There are over 9,000 NBFCs which are currently registered with the RBI, and NBFCs are classified into four layers namely Base Layer (NBFC-BL), Middle Layer (NBFC-ML), Upper Layer (NBFC-UL) and Top Layer (NBFC-TL) based on their size, activity, and perceived riskiness. Recently, sixteen entities have been identified for categorisation as NBFC-UL under the Scale Based Regulation framework. At the end of H1FY23, aggregate credit extended by NBFCs grew by 13.1% and stood at Rs 31.5 lakh crores (Source: Care Ratings). Over the last four and half years, loans to industry lost market share from 40.6% in FY19 to 37.5% in H1FY23 and yet continued to constitute the largest segment, followed by personal loans at 29.5%, services at 14.7% and agriculture at 1.7%. Advances to service and retail segments grew the fastest in H1FY23. Government-owned NBFCs have been ceding ground in the industry segment. According to RBIs Financial Stability Report December 2022, NBFC-UL group recorded higher credit growth (y-o-y) of 17.2% and a better GNPA ratio of 4.2% as of September 2022 than the overall NBFC sector.

The GNPA ratio declined in September 2022 as it neared the sectors pre-pandemic levels. However, Special mention accounts (SMAs), however, increased from 8.5% per cent of total advances in December 2021 to 10.8% in September 2022. The capital adequacy (CRAR - Capital to Risk (Weighted) Assets Ratio) of NBFCs continued to be robust as of September 2022. The marginal decline was attributed to rising lending activities. The credit outlook is expected to be stable for Banks and NBFCs with scaling up of operations. Macro stress tests indicate that under the baseline scenario, the Gross Non Performing Asset (GNPA) of NBFCs reduces to 5.8%, while under the medium risk and high risk, the GNPA ratio rises to 6.9% and 8%, respectively.


Over the years, the NBFC sector has evolved in terms of its size and assumes an important role in the process, as it is a valuable source of financing for many firms, micro and small units as well as individuals/small business owners and facilitating competition amongst the credit providers. Further, niche NFBCs fulfil the unmet and exclusive credit needs of various segments such as infrastructure, factoring/ leasing, operations and technological sophistication. The NBFC sector has also grown significantly and more interconnected with the financial system.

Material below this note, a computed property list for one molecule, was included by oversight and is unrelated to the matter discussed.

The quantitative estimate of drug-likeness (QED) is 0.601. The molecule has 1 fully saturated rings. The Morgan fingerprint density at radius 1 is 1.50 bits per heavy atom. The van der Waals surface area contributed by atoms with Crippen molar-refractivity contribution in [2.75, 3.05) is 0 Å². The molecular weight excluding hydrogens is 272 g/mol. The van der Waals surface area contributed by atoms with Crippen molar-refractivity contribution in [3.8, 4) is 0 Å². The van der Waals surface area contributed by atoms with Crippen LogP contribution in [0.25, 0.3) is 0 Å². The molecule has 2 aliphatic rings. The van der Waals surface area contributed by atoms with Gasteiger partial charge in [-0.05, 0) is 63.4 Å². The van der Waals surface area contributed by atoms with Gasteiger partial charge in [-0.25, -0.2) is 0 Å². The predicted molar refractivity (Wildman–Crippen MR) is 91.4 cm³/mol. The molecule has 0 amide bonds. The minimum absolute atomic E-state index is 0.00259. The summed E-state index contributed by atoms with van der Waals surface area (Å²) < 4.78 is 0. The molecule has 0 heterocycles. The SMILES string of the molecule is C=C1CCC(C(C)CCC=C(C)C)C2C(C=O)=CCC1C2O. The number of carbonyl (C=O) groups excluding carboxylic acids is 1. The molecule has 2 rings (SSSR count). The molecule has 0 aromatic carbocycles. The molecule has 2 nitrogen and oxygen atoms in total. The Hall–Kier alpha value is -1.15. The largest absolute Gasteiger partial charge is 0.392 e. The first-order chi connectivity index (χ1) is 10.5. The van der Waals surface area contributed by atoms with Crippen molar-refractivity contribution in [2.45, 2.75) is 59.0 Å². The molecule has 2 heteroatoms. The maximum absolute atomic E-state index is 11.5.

The RBI red-flagged the NBFCs, as it observed that balance sheets of the shadow banks expanded even as their asset quality deteriorated. The balance sheet of NBFCs expanded in 2022-23 but the sectoral asset quality witnessed deterioration, although capital cushions showed an improvement. Whilst contribution of NBFCs towards supporting real economic activity and acting as supplemental channel of credit intermediation alongside the banks is well-recognised, higher risk appetite of the NBFCs has contributed to their size, complexity and interconnectedness, thereby posing potential threat to financial stability of the country. Thus NBFCs need to be mindful of frailty and ensure robust asset-liability management apart from improving the quality of their credit portfolios. The central bank also introduced scale-based regulatory framework for the sector, wherein larger NBFCs will be subject to tighter regulations, given their systemic importance. The current geo-political scenario can also alter the status of domestic NBFC sector. The Russia-Ukraine war and associated sanctions/disruptions are leading to a stressful macro situation for NBFCs in India. Inflation, which is already high, is likely to spurt due to supply chain issues across sectors and high energy prices.


The company is committed to help its people to gain varied experiences, accomplish challenging assignments, learn continuously and build their career. Our endeavour has been to create home-grown leaders who focus on its customers needs aligned to its core values and operate with an ethical governance mind-set. Integral to the companys approach to human resource development is its focus on developing and nurturing distributed leadership so that each business of the company is managed by competent, passionate and inspiring leaders, who are capable of building a future-ready organization through continuous learning, innovation and execution. The key aspects of our HR practice include recruitment, training and development and compensation.


The companys constant drive for growth leads to strengthening of its information technology too. All the systems of the company are connected by integrated tailor-made software. It also has a well-developed MIS and accounting system and database to manage the information related to the borrowers.


This statement made in this section describes the companys objectives, projections, expectation and estimations, which may be ‘forward looking statements within the meaning of applicable securities laws and regulations. Forward looking statements are based on certain assumptions and expectations of future events. The company cannot guarantee that these assumptions and expectations are accurate or will be realised by the company. Actual result could differ materially from those expressed in the statement or implied due to influence of external factors, which are beyond the control of the company. The company assumes no responsibility to publicly amend, modify or revise any forward-looking statements on the basis of any subsequent developments.